Advent, 26 foot Alerion, 2005
In the earliest--and coldest days of 2005--lofting of a 26' Alerion began. Designed by Nathaniel Herreshoff in 1912, this Alerion will be used as a family daysailer in Cape and Island waters. The keel, stem and framing will be angelique, locust and white oak, and the planking will be in wana and white cedar. Silver balli and wana will be used for the cabin trunk, cockpit coamings, hatches and trim. SEPTEMBER will have a single cylinder diesel engine of approximately 10 hp. Launch is scheduled for this spring.
A picture of an Alerion under sail can be seen on www.boat.com
With the lofting set down on the clean floor of the outer shed, Ross establishes the rabbet line for the Alerion (left). The lofting begins in temperatures well below freezing.
He next works to develop the transom shape in profile(middle). His lab Luke is never far away, though he wishes Ross would work closer to the pot belly stove.
Ryan McCann works on making the body plan (right).
Transom and Keel
Ryan moves on to cutting patterns for the transom while Robert Bennett makes the mold for it. Shortly they have glued and clamped the laminates to the mold.
Robert (right) next chops the rabbets in the keel. Inside the shop, Ryan cuts the keel timbers>
Making the keel plug
Robert Bennett spends the better part of the week shaping the plug for the keel. Working on a glued up block of wood he fashions an elegant plug which we send off-island, where it will be sunk into sand to create the mold into which lead is poured for the keel. Plug and keel will be returned to us.
Keel plug and hull mold
The keel plug finished, Robert moves on to lifting the hull stations off the floor in order to make the hull molds. Molds already made are stacked in the background. SEPTEMBER's hull shape appears as Ross and Bob Osleeb set the molds in place.
Off to the right is Ilona, the 29' Bass Boat that is nearly completion.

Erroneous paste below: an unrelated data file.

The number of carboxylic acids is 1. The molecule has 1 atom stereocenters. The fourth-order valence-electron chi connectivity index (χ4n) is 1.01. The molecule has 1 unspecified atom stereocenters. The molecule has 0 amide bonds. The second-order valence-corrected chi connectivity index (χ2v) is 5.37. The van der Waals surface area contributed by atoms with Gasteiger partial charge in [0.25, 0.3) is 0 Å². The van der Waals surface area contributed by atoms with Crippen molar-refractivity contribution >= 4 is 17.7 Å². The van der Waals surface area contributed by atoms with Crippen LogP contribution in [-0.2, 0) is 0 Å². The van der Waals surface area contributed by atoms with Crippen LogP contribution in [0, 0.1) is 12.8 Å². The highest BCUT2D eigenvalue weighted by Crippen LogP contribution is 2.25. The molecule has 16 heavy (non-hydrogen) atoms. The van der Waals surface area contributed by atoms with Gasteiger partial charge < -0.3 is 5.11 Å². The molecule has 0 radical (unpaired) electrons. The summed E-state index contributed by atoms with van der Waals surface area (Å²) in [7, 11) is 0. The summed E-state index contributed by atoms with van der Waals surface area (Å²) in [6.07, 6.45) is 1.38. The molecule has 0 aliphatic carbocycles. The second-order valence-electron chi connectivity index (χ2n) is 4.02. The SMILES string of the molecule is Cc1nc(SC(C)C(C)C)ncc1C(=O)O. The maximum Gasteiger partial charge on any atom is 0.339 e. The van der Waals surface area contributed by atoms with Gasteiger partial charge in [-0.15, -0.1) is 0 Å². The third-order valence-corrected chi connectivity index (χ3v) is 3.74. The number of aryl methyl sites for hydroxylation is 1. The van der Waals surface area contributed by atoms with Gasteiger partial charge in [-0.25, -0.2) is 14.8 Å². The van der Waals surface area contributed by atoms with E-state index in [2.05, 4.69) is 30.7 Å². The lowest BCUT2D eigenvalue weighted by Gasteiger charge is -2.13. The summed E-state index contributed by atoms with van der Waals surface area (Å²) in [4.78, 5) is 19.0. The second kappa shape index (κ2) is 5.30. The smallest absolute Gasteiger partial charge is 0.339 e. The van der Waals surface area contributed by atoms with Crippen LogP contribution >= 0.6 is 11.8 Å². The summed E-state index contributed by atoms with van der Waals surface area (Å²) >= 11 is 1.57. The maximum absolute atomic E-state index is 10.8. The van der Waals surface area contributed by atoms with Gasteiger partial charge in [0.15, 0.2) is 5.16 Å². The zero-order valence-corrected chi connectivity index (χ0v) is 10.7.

Rib bands & shaft log
The molds in place, the rib bands go up quickly, and SEPTEMBER'S future form is easy to see. Andrew Miller is drilling the shaft log, while the keel timber--with the stem attached--steams out on the dock, covered in yard shavings for insulation.
The planking is underway, with wana being used for the garboard and the sheerstrake and white cedar for the rest of the planks. Andrew Miller and Ryan McCann fit the garboard. The sheerstrake--steam bent and darkened by a coat of sealer--exhibits the characteristic Herreshoff "molded sheer," best seen in the view forward from the transom.
Planked and shuttered
With the garboard and sheer planks on, the rest of the planks go on relatively quickly, and in no time Andrew Miller is putting the shutter plank in place.
Caulked and primed
Ryan is knocking down bungs while Manny, joined by Andrew Miller, start on the caulking. Now faired, caulked, primed and with the water line marked, the Alerion is ready to be rolled over.
A sling has been rigged with block and tackle so the crew can right the boat, which is done in a matter of about 10 minutes. Now the interior work begins.
From ballast to deck frames
The keel ballast arrives on a gray day in mid-April, cast from the plug which Robert Bennett made earlier. A few weeks later, the deck frames are in place and the coaming is bent and clamped into place.
Painting in earnest
Painting and finishing begins in earnest under clear early summer skies, but it is completed under wraps. A week of rain slowed down varnish drying time, and the crew worked weekends and nights with blowers to speed the drying time of all the bright work.
He might be thought to be lying down on the job, but Mike Selwood does have a sanding block in his hand, doesn't he?
Finished for launch
A view into the cockpit. The small cabin has two berths, a covered head and a space created to hold a picnic cooler.
A view from the catwalk, and she is rolled out onto the railway.
Just before she was blessed and launched, the owner, Roger Hearn, was presented with a half-hull model, commissioned by his friend Alan Van Winkle, and made by a smiling G&B employee, too shy to be identified.
Young Margaret Hearn christened the boat "Advent," a change in name made midway through construction. Rather than smash the traditional bottle on the hull, Margaret anointed "Advent."
A final push on the railway, and "Advent" was in the water. Damp guests enjoyed a reception in the boat shed.
And, isn't owner Roger Hearn enjoying himself.